Surrender

“Midway on our life’s journey, I found myself in dark woods, the right road lost. To tell about those woods is hard, so tangled and rough and savage that thinking of it now, I feel the old fear stirring. Death is hardly more bitter.”

imagesFor the past few days I have been reciting the above passage from Dante’s Inferno in preparation for a workshop I am taking this weekend with Members of the SITI Company. As I have attempted to commit this passage to memory, to learn its cadences, its patterns, its breath cues, I have found it interesting to examine what Dante may have meant by this passage.

The first thing that comes up is the idea of recounting or retelling a particular part of one’s life and the impact that repetition has on a person’s psyche. For Dante, revisiting the darkest part of his life was more painful than death. For whatever reasons, the twists, turns, and inherent uncertainty of which way to go, seemed more challenging, more frightening, than coming to the end of one’s road – literally and figuratively.

The second thing to come up, was this notion that there is a “right path” and a “wrong path.” For Dante, the presence of twists, turns, the unexpected, was an indication that he clearly was on the “wrong” path. But might he have had another relationship to his journey if he expected –  believed –  that hills and valleys were simply part of the landscape instead of indicators that he’d gone off course?

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In thinking about both these ideas, I have been drawn to asking myself: how is it that I respond to the instances in life in which I feel that I must relive a somewhat unpleasant part of life?  How do I interpret the various challenges, hick-ups, or detours that present themselves and have presented themselves along the way? Do I see them as part of the landscape or are they omens indicating that I took a “wrong” turn some where? And then of course, what about Dante? Could the pain that Dante reported in having to relieve a challenging part of life been sparked by the awareness of the discrepancy between one’s ideals and one’s reality? Or was it caused by something else? Perhaps the tendency to continue to cling so tenaciously to something that was never really there to begin with?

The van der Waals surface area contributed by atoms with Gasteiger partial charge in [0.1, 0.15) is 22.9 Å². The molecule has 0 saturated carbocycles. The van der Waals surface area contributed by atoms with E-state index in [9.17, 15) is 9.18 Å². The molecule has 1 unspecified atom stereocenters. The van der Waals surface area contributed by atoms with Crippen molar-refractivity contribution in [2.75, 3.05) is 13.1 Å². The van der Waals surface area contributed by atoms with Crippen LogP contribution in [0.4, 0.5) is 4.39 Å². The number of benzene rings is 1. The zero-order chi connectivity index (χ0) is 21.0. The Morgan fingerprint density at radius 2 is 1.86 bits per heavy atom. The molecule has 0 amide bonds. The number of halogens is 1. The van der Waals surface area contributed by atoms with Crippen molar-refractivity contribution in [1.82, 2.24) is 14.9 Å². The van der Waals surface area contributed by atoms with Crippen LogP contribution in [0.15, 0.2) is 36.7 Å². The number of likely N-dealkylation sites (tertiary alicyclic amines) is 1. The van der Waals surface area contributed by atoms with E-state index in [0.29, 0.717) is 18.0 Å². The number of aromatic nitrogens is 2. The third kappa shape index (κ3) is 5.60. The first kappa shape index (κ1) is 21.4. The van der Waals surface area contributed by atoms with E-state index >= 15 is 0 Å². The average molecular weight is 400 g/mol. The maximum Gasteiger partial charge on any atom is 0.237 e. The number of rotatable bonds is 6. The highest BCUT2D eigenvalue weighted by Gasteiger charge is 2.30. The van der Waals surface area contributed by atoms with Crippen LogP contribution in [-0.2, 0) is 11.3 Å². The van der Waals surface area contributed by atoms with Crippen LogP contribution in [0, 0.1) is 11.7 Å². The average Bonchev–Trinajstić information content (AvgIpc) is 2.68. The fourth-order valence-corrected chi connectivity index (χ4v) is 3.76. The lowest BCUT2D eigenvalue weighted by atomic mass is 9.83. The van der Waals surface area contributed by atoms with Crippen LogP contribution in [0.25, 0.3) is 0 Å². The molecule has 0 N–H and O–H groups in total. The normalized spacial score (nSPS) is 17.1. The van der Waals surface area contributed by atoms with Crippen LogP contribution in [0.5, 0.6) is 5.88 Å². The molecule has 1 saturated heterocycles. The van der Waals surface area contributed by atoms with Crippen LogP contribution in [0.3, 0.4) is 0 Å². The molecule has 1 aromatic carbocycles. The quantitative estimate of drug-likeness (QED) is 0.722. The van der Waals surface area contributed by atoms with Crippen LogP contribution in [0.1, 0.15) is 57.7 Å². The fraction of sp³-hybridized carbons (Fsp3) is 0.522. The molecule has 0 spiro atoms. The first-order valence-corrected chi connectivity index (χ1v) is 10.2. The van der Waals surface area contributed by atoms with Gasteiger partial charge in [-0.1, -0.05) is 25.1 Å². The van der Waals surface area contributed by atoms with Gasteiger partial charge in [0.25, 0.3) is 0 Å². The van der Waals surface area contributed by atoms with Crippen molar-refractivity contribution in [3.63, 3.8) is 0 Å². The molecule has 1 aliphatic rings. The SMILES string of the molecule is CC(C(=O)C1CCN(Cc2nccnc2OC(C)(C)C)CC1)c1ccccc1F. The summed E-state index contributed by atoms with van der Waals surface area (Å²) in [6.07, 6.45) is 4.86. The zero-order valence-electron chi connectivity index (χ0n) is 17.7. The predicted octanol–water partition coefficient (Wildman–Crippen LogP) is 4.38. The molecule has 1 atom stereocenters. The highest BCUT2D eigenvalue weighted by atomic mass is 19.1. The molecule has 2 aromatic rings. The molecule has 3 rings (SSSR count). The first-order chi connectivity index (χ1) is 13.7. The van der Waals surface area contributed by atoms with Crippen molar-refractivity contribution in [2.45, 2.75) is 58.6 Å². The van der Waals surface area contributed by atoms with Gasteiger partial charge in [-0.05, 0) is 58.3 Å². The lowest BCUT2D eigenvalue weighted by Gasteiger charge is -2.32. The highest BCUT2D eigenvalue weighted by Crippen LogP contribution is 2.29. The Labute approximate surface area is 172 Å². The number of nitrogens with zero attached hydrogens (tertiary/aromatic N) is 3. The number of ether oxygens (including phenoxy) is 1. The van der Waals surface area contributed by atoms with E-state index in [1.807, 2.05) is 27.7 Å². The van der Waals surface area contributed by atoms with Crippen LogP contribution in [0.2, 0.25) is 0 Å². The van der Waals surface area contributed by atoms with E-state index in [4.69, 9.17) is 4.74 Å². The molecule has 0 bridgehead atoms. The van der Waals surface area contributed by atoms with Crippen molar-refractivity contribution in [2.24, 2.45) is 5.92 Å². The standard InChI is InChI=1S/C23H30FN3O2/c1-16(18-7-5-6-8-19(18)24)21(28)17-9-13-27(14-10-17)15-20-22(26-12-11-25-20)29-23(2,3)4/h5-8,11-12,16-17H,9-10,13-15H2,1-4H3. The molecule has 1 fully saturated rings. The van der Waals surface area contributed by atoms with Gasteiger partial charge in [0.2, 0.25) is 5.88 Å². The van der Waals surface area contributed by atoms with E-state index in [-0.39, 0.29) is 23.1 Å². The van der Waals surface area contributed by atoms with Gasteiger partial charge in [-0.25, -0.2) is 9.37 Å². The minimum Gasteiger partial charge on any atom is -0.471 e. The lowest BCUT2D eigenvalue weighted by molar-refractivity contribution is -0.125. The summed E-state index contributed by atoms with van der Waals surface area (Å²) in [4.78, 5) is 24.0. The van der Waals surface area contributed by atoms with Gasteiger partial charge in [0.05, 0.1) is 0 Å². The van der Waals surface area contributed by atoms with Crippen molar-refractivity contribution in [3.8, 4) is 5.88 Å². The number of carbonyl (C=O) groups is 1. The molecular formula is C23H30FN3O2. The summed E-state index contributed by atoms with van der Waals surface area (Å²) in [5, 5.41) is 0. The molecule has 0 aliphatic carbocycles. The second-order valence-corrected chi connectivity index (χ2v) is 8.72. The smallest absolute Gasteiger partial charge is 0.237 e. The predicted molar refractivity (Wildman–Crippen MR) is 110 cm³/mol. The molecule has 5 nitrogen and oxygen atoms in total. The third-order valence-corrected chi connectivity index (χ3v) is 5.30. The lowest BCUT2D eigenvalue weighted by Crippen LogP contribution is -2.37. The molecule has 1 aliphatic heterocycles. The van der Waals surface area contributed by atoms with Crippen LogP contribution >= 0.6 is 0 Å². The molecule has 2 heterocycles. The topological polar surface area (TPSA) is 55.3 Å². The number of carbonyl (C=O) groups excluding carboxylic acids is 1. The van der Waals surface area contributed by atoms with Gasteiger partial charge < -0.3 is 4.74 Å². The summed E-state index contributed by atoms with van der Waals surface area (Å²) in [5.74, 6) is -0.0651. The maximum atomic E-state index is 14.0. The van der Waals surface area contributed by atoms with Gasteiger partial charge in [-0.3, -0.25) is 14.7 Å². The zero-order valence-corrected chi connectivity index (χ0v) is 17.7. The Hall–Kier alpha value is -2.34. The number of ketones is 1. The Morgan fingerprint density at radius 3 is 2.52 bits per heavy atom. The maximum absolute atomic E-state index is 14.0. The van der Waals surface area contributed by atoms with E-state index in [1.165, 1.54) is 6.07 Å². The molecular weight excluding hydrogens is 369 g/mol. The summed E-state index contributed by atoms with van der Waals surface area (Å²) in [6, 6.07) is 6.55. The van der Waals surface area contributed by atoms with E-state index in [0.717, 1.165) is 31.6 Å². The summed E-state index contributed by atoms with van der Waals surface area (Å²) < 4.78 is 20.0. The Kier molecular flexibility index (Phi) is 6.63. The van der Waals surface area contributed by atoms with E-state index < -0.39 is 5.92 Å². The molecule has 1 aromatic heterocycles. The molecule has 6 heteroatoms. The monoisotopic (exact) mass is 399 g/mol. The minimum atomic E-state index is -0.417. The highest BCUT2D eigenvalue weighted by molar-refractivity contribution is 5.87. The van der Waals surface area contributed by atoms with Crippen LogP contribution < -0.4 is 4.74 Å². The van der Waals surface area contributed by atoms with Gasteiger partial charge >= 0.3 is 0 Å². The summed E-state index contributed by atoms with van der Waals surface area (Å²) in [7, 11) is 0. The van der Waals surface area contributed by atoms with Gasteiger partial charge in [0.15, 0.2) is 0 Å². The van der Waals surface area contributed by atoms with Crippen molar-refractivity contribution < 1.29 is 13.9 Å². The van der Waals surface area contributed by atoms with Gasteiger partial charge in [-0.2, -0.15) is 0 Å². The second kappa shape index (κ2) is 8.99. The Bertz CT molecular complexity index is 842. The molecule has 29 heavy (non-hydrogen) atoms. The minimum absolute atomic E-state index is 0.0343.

As I have been sitting with all these thoughts, and musing, another series of thoughts and musings came to mind that I wanted to share with you as contemplation points:

      • How do you think of repetition (i.e. repeated events of your life?
      • How do you interpret the unexpected twists and turns present in parts of your life journey? How do they relate to your expectations of what is versus what could be, or rather, what should be? imgres
  • And then of course, in what ways might you begin to soften your expectations of what “should be” versus what is? What ideals or ambitions might you need to surrender in order to not experience the present moment as being worse than a proverbial or literal death?

For me, these questions relate very strongly to the identities I hold of myself as a dancer and an artist. For you, such questions could be applied to your intimate relationships, your chosen profession, your living situation, or even your quest for better health. Whatever they apply,  I would like to invite you to consider how you might soften your approach just a little so that life doesn’t  become some dark woods to be gotten through, over, or past as quickly as possible.  By doing so, we might begin to make space for the possibility that whatever is going on right now might be part of the landscape, and as such, may be an integral part of the story that we later retell triumphantly.

Namaste.